How to Check Your iMac's Temperature

Updated February 21, 2017

The iMac, a desktop computer made by Apple, consists of a display, hard drive and central processing unit integrated into a single device, and it is designed to operate at a temperature ranging from 10 degrees C to 35 degrees Celsius. If you note that your iMac is giving off heat, you might be curious about how to check its temperature. The iMac has built-in temperature sensors for various components, but it does not come with a native application to display temperature readings to the user, so you'll need to get a third-party application.

Go to the iSlayer website (

Download the compressed zip file of free iStat Pro Dashboard widget to your iMac. Double-click the zip file to expand it and reveal the "iStat Pro.wdgt" widget file.

Double-click the "iStat Pro.wdgt" widget file to install it and open it in your iMac's Dashboard. The temperature readings of various components on your iMac appear in the iStat Pro widget window under "Temps," including the hard drive, CPU and power supply.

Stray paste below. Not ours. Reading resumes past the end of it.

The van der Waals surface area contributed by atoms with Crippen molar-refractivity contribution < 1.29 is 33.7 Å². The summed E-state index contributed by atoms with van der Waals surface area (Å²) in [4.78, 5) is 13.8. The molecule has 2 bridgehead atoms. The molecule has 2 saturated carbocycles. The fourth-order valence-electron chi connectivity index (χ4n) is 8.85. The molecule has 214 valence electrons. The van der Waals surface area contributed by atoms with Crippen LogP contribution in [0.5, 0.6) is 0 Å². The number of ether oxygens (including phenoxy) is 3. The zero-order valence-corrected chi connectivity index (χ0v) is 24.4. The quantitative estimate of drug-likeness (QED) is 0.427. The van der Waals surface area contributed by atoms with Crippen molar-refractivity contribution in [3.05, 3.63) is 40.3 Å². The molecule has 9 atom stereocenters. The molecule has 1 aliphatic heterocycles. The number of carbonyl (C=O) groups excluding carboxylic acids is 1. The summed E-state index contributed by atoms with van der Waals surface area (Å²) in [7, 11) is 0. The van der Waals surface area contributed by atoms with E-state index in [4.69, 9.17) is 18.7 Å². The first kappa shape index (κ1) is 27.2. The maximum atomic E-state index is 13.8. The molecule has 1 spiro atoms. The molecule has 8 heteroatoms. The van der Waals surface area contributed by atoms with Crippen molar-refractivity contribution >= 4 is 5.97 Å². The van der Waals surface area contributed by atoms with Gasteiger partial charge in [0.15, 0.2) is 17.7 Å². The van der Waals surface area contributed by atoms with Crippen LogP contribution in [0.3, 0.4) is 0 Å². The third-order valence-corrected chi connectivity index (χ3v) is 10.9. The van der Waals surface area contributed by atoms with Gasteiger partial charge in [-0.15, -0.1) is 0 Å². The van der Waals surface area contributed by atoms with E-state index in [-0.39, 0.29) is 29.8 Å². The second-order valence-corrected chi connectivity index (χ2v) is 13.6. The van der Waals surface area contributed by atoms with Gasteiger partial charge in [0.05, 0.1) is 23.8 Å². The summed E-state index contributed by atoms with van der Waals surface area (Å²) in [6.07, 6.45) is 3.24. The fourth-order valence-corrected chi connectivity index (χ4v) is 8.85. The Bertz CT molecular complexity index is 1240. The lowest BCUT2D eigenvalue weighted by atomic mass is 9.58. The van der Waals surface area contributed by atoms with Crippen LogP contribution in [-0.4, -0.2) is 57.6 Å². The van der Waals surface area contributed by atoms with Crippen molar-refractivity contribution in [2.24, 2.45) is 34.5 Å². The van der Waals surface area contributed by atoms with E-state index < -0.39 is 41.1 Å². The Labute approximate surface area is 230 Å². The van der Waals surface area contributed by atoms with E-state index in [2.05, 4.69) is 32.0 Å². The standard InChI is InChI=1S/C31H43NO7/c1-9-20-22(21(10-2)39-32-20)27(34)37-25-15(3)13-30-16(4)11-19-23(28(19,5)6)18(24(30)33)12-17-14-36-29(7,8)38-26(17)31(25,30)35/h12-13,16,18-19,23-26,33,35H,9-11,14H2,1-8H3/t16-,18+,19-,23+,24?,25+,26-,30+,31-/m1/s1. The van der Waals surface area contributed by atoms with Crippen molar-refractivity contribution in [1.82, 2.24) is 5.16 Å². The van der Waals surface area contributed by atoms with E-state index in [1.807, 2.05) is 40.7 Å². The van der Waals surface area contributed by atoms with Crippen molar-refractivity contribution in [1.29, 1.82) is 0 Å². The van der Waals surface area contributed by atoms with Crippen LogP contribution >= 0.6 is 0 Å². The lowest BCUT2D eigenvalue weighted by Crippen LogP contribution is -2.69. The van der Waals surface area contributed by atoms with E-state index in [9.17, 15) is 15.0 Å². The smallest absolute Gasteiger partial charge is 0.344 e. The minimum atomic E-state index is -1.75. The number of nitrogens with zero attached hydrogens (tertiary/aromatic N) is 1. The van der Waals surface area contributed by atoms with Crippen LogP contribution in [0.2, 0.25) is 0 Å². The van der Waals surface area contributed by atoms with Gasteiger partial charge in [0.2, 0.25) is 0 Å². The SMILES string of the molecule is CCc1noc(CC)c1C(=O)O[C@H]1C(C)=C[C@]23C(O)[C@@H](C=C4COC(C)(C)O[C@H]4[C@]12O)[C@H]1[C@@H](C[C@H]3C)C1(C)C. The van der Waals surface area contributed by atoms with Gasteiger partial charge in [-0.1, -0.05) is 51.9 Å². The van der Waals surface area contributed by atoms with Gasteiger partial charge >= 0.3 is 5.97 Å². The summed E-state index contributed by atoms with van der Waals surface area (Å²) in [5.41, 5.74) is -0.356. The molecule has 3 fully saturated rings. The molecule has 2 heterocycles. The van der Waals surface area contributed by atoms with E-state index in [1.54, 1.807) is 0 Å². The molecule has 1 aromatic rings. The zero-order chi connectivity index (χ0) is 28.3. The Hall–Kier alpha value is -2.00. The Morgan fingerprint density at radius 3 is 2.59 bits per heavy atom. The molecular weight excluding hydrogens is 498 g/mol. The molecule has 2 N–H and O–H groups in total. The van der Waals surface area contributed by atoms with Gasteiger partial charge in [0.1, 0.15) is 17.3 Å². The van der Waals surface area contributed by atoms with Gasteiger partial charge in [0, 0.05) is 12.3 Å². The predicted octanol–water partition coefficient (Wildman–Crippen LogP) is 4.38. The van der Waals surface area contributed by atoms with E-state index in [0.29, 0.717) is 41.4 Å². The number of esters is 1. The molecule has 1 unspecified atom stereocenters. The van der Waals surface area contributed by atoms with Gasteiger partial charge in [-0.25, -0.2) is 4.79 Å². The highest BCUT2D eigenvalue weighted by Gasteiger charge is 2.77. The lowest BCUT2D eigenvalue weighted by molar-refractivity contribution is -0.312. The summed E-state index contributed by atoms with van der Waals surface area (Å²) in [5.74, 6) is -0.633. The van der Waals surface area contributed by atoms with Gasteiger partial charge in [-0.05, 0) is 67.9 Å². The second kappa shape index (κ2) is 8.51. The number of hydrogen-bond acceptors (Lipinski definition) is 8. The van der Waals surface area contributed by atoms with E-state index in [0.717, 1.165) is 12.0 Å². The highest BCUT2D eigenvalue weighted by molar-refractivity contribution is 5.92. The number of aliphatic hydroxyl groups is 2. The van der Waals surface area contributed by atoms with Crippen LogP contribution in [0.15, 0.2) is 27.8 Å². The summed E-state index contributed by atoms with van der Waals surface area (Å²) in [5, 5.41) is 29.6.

Go to the Marcel Bresink Software-Systeme website ( and download the free Temperature Monitor application to your iMac.

Double-click the "TemperatureMonitor.dmg" disk image file to expand it. Drag the "Temperature" file from the expanded folder onto the "Applications" folder in your iMac's Dock.

Click the "Applications" folder in the Dock, and then click "Temperature Monitor" to launch it. The "Sensor Overview" window appears, with readings for various locations on your iMac, including the CPU, the main logic board, and the optical drive.

Go to the Gaucho Software website ( and download the free X Resource Graph application to your iMac.

Double-click the compressed XRG zip file to expand the "" file. Drag the "" file onto the "Applications" folder on your iMac's Dock.

Click the "Applications" folder in the Dock, and then click "XRG" to launch it. A window appears, listing the temperature of various areas of your iMac, including the optical drive, power supply and memory.

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About the Author

Julius Vandersteen has been a freelance writer since 1999. His work has appeared in “The Los Angeles Times,” “Wired” and “S.F. Weekly.” Vandersteen has a Bachelor of Arts in journalism from San Francisco State University.